Concludes that HIV-related criminal laws either fail to influence or increase STI testing avoidance, unprotected anonymous sexual contacts, and avoidance of health care because respondents do not feel safe speaking with health professionals. Suggests HIV-related criminal laws compromise public health and clinicians’ abilities to establish therapeutic relationships and to undertake HIV prevention and treatment work.
Found that people at high risk of HIV living in states with HIV-specific statutes were no more or less likely to report HIV testing. However, HIV testing decreased following media coverage of HIV cases. The application of criminal laws had a negative impact on HIV testing rates among those most at risk of HIV infection, adversely affecting public health.
Survey of more than 700 PLHIV found that almost half felt it was somewhat reasonable or very reasonable to avoid testing because of fear of prosecution.
Explored associations between awareness of New Jersey’s HIV exposure law and the HIV-related attitudes, beliefs, and sexual and seropositive status disclosure behaviors of HIV-positive persons. Found criminalising nondisclosure of HIV serostatus did not reduce sexual risk behaviour.
Found very little variation in the sexual behaviour of gay men living in states with or without HIV specific criminal laws, suggesting legislation has a minimal impact on sexual behaviours. In fact, men who believed they lived in a state with such laws were slightly more likely to have sex without a condom, possible due to a false sense of security – expecting disclosure or protection from the law.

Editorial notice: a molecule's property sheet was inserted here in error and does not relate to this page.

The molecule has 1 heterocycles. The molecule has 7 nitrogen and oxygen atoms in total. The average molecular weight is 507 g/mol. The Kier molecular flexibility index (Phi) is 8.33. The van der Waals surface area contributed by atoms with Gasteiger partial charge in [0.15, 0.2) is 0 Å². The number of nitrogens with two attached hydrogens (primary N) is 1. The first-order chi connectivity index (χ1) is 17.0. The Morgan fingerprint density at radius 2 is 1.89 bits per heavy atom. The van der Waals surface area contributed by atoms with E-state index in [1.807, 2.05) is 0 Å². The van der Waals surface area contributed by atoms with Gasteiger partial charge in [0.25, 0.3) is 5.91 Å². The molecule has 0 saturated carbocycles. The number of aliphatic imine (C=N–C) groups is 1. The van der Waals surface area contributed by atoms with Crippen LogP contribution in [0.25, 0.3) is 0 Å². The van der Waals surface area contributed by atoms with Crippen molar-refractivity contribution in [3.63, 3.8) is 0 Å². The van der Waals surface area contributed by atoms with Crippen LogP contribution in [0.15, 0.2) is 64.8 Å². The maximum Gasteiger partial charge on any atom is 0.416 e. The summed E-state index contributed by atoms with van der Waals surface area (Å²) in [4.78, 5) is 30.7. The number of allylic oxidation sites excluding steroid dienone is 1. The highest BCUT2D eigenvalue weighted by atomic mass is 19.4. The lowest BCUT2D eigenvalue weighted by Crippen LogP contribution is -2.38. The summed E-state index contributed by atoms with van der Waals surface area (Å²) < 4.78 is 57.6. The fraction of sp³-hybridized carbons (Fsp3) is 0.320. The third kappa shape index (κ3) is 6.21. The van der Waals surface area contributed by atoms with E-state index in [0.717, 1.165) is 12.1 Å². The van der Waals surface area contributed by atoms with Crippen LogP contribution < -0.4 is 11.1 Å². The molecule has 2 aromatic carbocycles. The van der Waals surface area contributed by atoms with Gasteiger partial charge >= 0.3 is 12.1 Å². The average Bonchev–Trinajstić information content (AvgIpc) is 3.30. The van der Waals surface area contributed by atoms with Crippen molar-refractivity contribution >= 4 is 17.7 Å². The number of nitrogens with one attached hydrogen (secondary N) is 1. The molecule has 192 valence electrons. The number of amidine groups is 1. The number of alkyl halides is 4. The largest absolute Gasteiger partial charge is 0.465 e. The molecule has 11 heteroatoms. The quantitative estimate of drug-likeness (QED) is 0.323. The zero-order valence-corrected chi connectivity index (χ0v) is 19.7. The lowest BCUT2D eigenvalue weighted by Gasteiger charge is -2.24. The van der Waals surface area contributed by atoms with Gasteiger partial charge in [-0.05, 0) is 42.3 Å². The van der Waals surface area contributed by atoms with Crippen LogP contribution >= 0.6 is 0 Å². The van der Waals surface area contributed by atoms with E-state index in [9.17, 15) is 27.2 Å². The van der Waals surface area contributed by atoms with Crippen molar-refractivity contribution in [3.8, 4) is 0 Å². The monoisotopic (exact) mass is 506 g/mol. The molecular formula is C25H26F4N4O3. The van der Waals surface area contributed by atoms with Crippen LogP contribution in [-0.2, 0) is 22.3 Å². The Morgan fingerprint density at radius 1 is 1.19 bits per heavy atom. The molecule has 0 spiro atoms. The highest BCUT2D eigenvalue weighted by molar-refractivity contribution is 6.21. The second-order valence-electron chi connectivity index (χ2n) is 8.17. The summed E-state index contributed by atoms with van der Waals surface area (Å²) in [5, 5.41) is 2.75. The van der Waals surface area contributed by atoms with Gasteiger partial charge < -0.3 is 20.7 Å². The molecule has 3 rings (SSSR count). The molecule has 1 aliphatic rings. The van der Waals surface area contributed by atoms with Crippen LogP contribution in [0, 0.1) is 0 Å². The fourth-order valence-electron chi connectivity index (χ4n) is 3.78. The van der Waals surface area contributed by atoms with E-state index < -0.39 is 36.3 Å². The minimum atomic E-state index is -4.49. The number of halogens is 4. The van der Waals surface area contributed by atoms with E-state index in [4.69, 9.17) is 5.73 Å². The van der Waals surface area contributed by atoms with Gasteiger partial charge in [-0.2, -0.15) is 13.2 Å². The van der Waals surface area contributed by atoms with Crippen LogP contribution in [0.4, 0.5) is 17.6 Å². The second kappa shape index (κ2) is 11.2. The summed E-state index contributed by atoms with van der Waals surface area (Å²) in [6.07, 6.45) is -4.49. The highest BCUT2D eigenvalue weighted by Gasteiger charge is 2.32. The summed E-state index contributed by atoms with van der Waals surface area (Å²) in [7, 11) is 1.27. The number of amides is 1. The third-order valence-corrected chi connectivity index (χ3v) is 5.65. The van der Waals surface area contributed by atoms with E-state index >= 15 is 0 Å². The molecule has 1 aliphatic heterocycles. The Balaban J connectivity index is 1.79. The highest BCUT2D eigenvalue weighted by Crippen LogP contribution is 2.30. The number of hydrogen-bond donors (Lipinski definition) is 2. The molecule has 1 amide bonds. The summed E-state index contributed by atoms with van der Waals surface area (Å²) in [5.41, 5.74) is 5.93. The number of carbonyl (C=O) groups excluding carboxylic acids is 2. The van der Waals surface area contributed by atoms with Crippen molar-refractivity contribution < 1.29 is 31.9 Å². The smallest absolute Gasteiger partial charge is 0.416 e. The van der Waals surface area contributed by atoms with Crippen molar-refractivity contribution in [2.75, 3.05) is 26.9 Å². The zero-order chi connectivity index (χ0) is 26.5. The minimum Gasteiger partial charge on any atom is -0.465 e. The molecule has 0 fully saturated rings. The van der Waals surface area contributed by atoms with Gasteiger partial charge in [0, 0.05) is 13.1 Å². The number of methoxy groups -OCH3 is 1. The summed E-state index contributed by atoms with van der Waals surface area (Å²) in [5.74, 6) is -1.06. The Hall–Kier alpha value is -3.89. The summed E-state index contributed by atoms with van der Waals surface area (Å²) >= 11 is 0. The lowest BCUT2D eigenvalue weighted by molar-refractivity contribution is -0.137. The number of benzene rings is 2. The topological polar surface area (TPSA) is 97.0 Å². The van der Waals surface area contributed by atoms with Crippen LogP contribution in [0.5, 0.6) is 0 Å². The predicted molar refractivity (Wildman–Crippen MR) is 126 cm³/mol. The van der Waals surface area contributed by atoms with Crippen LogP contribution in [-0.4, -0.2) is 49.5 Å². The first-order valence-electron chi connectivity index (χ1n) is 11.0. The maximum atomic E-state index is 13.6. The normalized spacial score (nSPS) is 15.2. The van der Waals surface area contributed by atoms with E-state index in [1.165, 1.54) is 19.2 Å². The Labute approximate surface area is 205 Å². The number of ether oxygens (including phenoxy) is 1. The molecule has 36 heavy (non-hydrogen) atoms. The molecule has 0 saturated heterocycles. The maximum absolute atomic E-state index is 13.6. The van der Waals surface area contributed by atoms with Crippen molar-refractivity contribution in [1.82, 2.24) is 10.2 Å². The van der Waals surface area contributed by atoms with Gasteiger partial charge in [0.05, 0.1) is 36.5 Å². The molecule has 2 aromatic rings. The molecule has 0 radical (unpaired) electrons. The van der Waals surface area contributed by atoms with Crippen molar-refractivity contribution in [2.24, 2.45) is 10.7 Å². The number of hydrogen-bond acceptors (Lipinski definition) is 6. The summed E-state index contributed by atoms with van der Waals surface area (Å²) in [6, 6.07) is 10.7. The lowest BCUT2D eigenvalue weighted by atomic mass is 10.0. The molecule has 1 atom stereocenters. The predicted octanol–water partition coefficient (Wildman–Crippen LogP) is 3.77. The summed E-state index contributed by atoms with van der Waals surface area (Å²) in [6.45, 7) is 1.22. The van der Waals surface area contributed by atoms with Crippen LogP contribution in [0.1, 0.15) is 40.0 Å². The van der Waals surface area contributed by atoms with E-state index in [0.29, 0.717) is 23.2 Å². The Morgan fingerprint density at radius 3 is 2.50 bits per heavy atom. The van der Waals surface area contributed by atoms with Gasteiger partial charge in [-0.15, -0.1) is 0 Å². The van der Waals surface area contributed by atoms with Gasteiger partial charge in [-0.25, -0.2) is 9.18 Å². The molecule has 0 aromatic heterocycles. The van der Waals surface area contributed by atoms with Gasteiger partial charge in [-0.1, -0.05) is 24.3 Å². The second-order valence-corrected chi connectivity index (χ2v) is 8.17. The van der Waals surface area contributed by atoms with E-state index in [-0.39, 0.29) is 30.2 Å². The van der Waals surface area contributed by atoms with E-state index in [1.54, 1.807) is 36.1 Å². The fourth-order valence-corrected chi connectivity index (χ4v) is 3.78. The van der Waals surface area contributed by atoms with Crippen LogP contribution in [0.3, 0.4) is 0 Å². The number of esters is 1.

Found that people who believed the law required safer sex or disclosure reported being just as risky in their sexual behaviour as those who did not. Most believed it was wrong to expose others to HIV and right to disclose their HIV positive status to their sexual partners. Those beliefs were not influenced by understanding of the law or whether they lived in a state with such a law or not.
Demonstrates how HIV disclosure laws disregard the effectiveness of universal precautions and safer sex, while criminalizing activities that are central to harm reduction efforts. Argues that criminalization uses disclosure-based HIV transmission prevention strategy as an implicit alternative to risk reduction and safer sex, undermining public health efforts. Describes how criminal HIV disclosure laws work against public health efforts to reduce HIV stigma.